10 Tips to Help Improve Your Night’s Sleep

By Tracy Gowler 6 years ago
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Last week we talked about food and how it can help with sleep but what about things non-food related?

There are a lot of things that you can do to improve the way you sleep. 

I’m going to give you 10 things that you should work on to help make your sleep better since it is so important in the way you live healthy.

Make bedroom inviting for sleeping – When you sleep, your bedroom should be dark and cooler than the rest of your house. The goal is to help your body with the circadian rhythm that it needs to kick off all of the functions that it tackles while you sleep.  If you are too warm and your body is recognizing light it is going to struggle to sleep the way that you need to get a good night’s sleep.  So make your room dark.  And have the temperature between about 60-67F.  We don’t want you freezing either. That won’t help your sleep but somewhere in that range that works for you is what you want to shoot for.

Bed is for sleeping and sex only – Your bed is for sleeping and your body should be conditioned to sleep in that space. Make sure your mattress is comfy so when you do get to bed, you can snuggle in and just relax.  If you are watching tv or the computer or working in any fashion, get out of bed and go do it somewhere else.

Establish a pattern – Sleep is about the circadian rhythms. When we didn’t have electricity, people’s days revolved around the rising and setting of the sun.  Your day should still mimic this kind of a schedule.  To help your body with that rhythm, pick a time to wake and a time to begin the winding down process in the evening and then bed time.  Make it part of your schedule.  Try not to vary from it.  Your body will very much appreciate it.

Try to avoid naps. I know, I love them too and sometimes I just give in and take that nap.  If you are struggling with autoimmune or chronic illness this one could be hard.  Naps are important to you because just getting through the day can be exhausting so I get it.  Take the nap if you need it.  For everyone else, if you are napping because you are bored, go find something to do.  Napping can completely disrupt your night’s sleep so don’t do it.

Avoid caffeine after noon. Caffeine is something I recommend all my clients stop because it is so impactful to our adrenals and they already struggle hard enough with the stress that our lives exist within. However, if you love your coffee, just make sure you are done with it by noon, so your adrenals can settle down and allow you to sleep at night.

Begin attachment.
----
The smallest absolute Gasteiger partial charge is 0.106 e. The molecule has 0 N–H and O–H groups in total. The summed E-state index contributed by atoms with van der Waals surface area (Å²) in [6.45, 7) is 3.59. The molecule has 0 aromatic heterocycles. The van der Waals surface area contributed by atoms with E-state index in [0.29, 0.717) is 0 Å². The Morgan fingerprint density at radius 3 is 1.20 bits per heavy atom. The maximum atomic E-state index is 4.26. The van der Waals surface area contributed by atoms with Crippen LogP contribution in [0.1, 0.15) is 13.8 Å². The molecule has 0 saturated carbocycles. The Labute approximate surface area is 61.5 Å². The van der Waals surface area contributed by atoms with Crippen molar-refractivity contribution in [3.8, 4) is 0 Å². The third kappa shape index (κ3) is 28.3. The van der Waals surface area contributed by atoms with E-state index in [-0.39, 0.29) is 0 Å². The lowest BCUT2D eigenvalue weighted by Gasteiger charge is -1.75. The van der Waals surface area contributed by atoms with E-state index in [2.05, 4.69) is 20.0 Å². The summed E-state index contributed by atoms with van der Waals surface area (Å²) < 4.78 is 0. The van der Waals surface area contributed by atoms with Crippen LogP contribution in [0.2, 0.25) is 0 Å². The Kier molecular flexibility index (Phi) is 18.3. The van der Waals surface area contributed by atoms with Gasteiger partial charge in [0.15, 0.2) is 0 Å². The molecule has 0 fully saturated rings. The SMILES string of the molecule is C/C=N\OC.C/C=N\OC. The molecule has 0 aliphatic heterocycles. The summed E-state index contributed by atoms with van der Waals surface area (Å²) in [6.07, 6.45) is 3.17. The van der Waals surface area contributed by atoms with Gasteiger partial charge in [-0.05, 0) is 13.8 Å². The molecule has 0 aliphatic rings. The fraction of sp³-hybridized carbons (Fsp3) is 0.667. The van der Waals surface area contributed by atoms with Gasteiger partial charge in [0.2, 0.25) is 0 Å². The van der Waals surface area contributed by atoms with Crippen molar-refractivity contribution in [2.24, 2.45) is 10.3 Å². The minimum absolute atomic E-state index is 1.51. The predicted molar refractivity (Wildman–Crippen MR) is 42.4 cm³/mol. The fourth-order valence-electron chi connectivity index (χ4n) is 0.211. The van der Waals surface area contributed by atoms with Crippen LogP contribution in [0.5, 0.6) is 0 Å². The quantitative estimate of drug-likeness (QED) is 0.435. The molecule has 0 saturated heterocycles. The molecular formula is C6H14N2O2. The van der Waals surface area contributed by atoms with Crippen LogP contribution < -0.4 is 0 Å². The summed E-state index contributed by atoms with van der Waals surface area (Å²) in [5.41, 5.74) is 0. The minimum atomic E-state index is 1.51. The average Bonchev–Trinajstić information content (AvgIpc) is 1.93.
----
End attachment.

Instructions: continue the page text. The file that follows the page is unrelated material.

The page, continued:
Avoid alcohol within 2-3 hours of bed time. Alcohol is converted to sugar in the body.  Sugar fuels the blood sugar, insulin release, the adrenals, etc.  It is fuel for the body, not good fuel but it does fuel the energy levels in the body.  If you like that glass of wine with your meal, just make sure you give yourself that little treat 2-3 hours before bedtime to allow your system to settle down prior to bed.

Exercise is so important. Our bodies aren’t meant to be sedentary.  Exercise is just good for your health in general and you should be getting at least 30 min every day of either lean muscle building or cardio.  You do need both. Avoid stressful activity in the evenings if possible as this could also disrupt your sleep, especially if you have crossed the threshold and activated your adrenals.  They can absolutely impact your sleep if they are over taxed.

No food after 7pm. It is just really hard on your system to go to bed with a fell belly.  The digestive system is pumping away trying to work through the food and your body should be focusing on the other nighttime activities that are necessary for proper function.  Give yourself a break and make sure you have at least 2 hours after food before going to bed.

Avoid blue light for 2 hours prior to bed. There are plenty of studies about the effects of blue light on your systems while we sleep and not in a good way.  Blue light is the light from computers, TVs and cellphones and it mimics the daylight.  If you are spending a lot of time watching tv or on your cellphone later in the evening, it is not allowing your body to take advantage of the natural circadian rhythm of the earth as the sun sets.  The body relies on this for preparation for sleep.  Giving yourself the 2 hours free from these types of devices to allow your body the preparation time it needs prior to going to bed

No technology in the bedroom.  No computers, Tv’s, cellphones.  They emit electromagnetic waves that can be very disruptive to people, especially as we sleep.  I have had clients completely improve their sleep just be eliminating these devices from the bedroom.  Give it a try.

There you have it.  No more excuses for bad sleep.  You now know what you can do from a food perspective and in general.  If you are still struggling after implementing all of these things, it is time to dive in and get down to the root cause of what is going on.  We will cover dysfunction in the body that can absolutely disrupt sleep next time.  Stay tuned for so much more on sleep.  Who knew there was so much to say about sleep?

Have a great week.


Photo by Alexandra Gorn on Unsplash

  Autoimmune Disease, Hashimoto's Thyroiditis, Health, Healthy Lifestyle, Sleep, Tracy's Corner
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 Tracy Gowler

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